9. 13. <ul><li>One Story… </li></ul><ul><li>Two nights later, I was with a group of about a dozen young Kenyans at the opposite end of the spectrum: lawyers, doctors, business owners, engineers, teachers, workers with NGO’s. I could have been with any group of young adults in Stockholm, London, Santiago, Seattle, or Boston. Too often, the conventional church was no longer working for these educated young Africans. It focused on getting souls saved, building bigger buildings, and attracting bigger crowds, but its gospel ignored the systemic injustice, corruption, poverty, violence, and suffering in which these young adults had come of age. </li></ul><ul><li>One young woman told me, “I work at an NGO that is staffed by young Kenyans like myself. All of us grew up in the church, but not one of my colleagues identifies himself as a Christian. They call themselves agnostics or atheists. But it is the god of the personal prosperity gospel that they have rejected. Their desire to make a difference shows that they really have faith in a God that nobody talks about – the God who cares about justice, poverty, oppression, and suffering.” </li></ul><ul><li>From the blog of Brian Mclaren (www.brianmclaren.net) </li></ul>
  10. 15. <ul><li>Young People and the Church </li></ul><ul><li>Adults in the church DO NOT WANT TO SERVE THE YOUTH! This is a cultural norm – children serve the parents, the younger serve the elders; therefore the adults don’t really want to sacrifice to minister to the youth </li></ul><ul><li>There is an attitude of “you’re supposed to know” – no one takes time to really instruct the inexperienced how to do something like plan a program, get approval for an event, work alongside people, build a team etc. </li></ul><ul><li>Concerns about jobs and education dominate young adults’ lives – financing, attending, studying for but this has little place within youth work or the church </li></ul><ul><li>Youth work is in trouble – it is outdated; not relevant to young people’s needs and concerns. It does not really representing Jesus but only religion </li></ul><ul><li>A view I heard from young people about church is that you become active in church when you are mature and ready to be serious about life – marry, have a family, etc. In other words, it’s not a place for young people who still want to enjoy the world </li></ul><ul><li>Change in youth ministry must come from within the ranks of the young adults – no one is going to “rescue” them from the problems, or change it for them. They have to be a part of the solution. </li></ul>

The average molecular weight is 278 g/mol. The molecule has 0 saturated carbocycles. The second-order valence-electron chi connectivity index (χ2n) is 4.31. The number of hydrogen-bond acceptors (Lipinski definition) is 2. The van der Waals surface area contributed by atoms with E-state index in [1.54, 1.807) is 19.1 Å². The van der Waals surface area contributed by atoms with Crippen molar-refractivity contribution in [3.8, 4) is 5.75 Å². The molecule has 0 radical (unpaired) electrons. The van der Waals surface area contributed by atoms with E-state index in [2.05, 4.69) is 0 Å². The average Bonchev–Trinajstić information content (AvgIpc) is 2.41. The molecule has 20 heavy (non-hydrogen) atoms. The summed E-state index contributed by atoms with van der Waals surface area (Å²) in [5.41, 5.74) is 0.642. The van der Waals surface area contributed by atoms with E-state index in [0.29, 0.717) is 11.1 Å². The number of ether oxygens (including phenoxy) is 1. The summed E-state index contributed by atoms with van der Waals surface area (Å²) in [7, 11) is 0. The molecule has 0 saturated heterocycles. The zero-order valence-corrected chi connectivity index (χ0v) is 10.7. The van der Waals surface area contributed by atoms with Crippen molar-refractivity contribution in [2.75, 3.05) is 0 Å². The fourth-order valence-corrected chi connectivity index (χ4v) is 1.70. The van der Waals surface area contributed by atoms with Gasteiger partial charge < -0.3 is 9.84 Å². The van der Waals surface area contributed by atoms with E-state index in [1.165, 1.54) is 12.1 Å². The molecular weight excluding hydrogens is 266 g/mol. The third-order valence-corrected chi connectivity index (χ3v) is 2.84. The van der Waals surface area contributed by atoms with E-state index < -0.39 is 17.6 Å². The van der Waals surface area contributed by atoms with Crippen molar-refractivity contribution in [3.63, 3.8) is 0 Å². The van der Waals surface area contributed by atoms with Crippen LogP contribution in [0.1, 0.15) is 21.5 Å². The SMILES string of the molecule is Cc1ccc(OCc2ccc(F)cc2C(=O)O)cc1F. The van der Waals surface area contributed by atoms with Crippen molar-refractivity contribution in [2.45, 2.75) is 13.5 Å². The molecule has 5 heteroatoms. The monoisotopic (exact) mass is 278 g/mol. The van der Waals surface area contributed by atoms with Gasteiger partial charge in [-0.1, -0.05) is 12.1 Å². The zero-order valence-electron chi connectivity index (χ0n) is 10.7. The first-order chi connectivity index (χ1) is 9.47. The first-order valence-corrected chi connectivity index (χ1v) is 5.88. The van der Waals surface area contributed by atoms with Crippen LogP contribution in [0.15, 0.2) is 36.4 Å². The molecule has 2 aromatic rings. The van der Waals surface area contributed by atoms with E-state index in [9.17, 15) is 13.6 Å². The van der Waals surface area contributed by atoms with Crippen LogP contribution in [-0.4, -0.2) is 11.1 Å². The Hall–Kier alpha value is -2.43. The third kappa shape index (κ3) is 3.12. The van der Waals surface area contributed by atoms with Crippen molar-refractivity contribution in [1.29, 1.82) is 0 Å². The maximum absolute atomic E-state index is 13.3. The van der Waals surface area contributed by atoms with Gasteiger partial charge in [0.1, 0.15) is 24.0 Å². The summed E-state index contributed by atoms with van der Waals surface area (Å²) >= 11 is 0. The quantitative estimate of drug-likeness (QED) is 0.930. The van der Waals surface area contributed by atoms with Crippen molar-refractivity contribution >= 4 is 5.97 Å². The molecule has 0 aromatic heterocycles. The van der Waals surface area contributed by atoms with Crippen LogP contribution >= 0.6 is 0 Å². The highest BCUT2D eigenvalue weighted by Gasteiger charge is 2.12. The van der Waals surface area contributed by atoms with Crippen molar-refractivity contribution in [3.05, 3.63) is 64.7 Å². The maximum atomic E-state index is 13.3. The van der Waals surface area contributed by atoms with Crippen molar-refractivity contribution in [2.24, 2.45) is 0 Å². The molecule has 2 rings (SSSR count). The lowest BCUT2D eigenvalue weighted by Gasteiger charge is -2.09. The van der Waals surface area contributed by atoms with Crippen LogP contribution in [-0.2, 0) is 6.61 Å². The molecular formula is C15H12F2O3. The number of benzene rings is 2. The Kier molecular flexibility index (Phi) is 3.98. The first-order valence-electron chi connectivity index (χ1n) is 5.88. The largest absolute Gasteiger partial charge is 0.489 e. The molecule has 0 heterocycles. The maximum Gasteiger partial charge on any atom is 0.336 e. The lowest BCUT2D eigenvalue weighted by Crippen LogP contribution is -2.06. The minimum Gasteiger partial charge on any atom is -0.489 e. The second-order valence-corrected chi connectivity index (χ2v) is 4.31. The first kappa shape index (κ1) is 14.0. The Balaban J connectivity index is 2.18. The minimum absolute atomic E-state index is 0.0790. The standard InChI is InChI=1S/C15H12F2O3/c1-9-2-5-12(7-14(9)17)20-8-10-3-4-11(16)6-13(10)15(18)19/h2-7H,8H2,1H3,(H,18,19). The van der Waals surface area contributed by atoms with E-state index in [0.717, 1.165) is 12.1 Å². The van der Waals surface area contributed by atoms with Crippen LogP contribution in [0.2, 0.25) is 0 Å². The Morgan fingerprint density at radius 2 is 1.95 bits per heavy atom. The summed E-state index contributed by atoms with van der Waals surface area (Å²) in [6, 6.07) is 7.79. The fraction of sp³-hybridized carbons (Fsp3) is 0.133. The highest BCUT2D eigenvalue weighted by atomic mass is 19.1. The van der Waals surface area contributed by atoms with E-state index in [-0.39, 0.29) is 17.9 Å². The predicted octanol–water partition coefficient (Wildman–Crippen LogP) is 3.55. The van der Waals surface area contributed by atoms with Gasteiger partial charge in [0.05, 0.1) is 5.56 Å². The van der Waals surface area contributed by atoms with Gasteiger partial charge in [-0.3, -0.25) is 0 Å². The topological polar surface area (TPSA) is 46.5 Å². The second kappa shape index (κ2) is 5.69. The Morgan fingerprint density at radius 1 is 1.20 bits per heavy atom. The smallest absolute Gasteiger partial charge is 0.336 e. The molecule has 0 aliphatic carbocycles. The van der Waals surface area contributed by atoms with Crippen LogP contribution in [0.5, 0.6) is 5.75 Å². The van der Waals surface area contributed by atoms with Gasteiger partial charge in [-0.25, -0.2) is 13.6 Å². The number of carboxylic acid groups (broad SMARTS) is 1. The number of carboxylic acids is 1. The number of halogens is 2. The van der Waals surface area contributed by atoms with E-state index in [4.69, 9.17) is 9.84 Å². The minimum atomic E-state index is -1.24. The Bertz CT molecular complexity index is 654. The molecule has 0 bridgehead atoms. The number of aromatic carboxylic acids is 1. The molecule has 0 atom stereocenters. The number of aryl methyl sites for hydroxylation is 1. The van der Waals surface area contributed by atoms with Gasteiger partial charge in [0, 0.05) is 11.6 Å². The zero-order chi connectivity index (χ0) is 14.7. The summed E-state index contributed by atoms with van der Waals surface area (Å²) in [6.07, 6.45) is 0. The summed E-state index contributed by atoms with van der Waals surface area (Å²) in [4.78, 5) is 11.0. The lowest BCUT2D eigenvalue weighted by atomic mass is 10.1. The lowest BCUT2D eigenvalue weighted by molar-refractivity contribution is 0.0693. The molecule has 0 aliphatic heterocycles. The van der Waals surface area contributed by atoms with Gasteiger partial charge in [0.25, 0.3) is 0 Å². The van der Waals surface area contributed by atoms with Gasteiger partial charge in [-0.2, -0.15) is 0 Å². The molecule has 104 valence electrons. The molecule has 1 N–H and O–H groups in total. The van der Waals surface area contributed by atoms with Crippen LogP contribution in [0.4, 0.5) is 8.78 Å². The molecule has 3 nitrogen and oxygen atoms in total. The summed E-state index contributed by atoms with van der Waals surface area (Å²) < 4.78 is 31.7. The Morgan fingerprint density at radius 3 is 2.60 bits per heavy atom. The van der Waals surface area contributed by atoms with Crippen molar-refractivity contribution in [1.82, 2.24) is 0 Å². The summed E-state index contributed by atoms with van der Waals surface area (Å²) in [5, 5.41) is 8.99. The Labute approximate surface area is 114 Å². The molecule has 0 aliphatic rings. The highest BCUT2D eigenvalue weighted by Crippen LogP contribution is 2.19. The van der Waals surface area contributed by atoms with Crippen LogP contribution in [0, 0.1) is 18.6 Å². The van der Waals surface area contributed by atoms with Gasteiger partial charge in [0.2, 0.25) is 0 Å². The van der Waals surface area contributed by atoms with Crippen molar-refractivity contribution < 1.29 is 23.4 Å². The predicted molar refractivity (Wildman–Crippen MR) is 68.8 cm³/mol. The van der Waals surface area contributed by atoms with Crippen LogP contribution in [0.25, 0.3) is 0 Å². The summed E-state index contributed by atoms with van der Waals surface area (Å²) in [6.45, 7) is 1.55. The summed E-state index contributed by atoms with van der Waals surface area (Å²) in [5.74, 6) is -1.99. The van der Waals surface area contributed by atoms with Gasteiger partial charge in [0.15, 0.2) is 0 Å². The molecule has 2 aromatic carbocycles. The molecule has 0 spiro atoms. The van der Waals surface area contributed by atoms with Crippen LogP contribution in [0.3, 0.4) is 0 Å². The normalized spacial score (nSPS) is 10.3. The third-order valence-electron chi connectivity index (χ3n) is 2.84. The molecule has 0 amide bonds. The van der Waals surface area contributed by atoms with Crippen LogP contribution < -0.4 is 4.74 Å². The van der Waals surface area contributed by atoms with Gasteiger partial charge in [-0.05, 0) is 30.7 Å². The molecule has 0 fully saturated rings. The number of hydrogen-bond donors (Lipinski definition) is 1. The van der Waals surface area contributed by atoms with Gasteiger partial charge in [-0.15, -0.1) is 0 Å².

11. 16. <ul><li>Brought to you by: </li></ul><ul><li>www.youthmesh.org </li></ul>